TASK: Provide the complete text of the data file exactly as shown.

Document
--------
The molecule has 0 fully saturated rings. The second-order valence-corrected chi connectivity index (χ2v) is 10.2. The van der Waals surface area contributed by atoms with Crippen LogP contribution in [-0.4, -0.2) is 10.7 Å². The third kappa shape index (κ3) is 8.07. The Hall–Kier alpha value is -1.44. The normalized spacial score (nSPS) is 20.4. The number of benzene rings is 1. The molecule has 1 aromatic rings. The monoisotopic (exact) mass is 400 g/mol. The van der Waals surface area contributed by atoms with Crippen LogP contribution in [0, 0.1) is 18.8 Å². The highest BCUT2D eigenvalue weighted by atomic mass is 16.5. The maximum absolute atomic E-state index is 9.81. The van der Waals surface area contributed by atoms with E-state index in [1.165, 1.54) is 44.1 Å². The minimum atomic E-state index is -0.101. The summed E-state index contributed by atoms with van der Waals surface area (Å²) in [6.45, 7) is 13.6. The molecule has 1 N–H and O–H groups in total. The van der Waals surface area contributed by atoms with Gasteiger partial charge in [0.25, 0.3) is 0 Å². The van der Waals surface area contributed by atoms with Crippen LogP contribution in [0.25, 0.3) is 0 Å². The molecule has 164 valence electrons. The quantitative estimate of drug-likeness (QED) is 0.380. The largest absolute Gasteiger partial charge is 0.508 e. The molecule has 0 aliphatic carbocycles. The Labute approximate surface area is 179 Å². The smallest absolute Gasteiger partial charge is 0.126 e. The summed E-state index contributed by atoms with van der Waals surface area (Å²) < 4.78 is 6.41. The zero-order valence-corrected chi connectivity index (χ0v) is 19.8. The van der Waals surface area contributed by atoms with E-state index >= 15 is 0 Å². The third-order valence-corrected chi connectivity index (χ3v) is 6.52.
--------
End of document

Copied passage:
The molecule has 0 fully saturated rings. The second-order valence-corrected chi connectivity index (χ2v) is 10.2. The van der Waals surface area contributed by atoms with Crippen LogP contribution in [-0.4, -0.2) is 10.7 Å². The third kappa shape index (κ3) is 8.07. The Hall–Kier alpha value is -1.44. The normalized spacial score (nSPS) is 20.4. The number of benzene rings is 1. The molecule has 1 aromatic rings. The monoisotopic (exact) mass is 400 g/mol. The van der Waals surface area contributed by atoms with Crippen LogP contribution in [0, 0.1) is 18.8 Å². The highest BCUT2D eigenvalue weighted by atomic mass is 16.5. The maximum absolute atomic E-state index is 9.81. The van der Waals surface area contributed by atoms with E-state index in [1.165, 1.54) is 44.1 Å². The minimum atomic E-state index is -0.101. The summed E-state index contributed by atoms with van der Waals surface area (Å²) in [6.45, 7) is 13.6. The molecule has 1 N–H and O–H groups in total. The van der Waals surface area contributed by atoms with Gasteiger partial charge in [0.25, 0.3) is 0 Å². The van der Waals surface area contributed by atoms with Crippen LogP contribution in [0.25, 0.3) is 0 Å². The molecule has 164 valence electrons. The quantitative estimate of drug-likeness (QED) is 0.380. The largest absolute Gasteiger partial charge is 0.508 e. The molecule has 0 aliphatic carbocycles. The Labute approximate surface area is 179 Å². The smallest absolute Gasteiger partial charge is 0.126 e. The summed E-state index contributed by atoms with van der Waals surface area (Å²) < 4.78 is 6.41. The zero-order valence-corrected chi connectivity index (χ0v) is 19.8. The van der Waals surface area contributed by atoms with E-state index >= 15 is 0 Å². The third-order valence-corrected chi connectivity index (χ3v) is 6.52.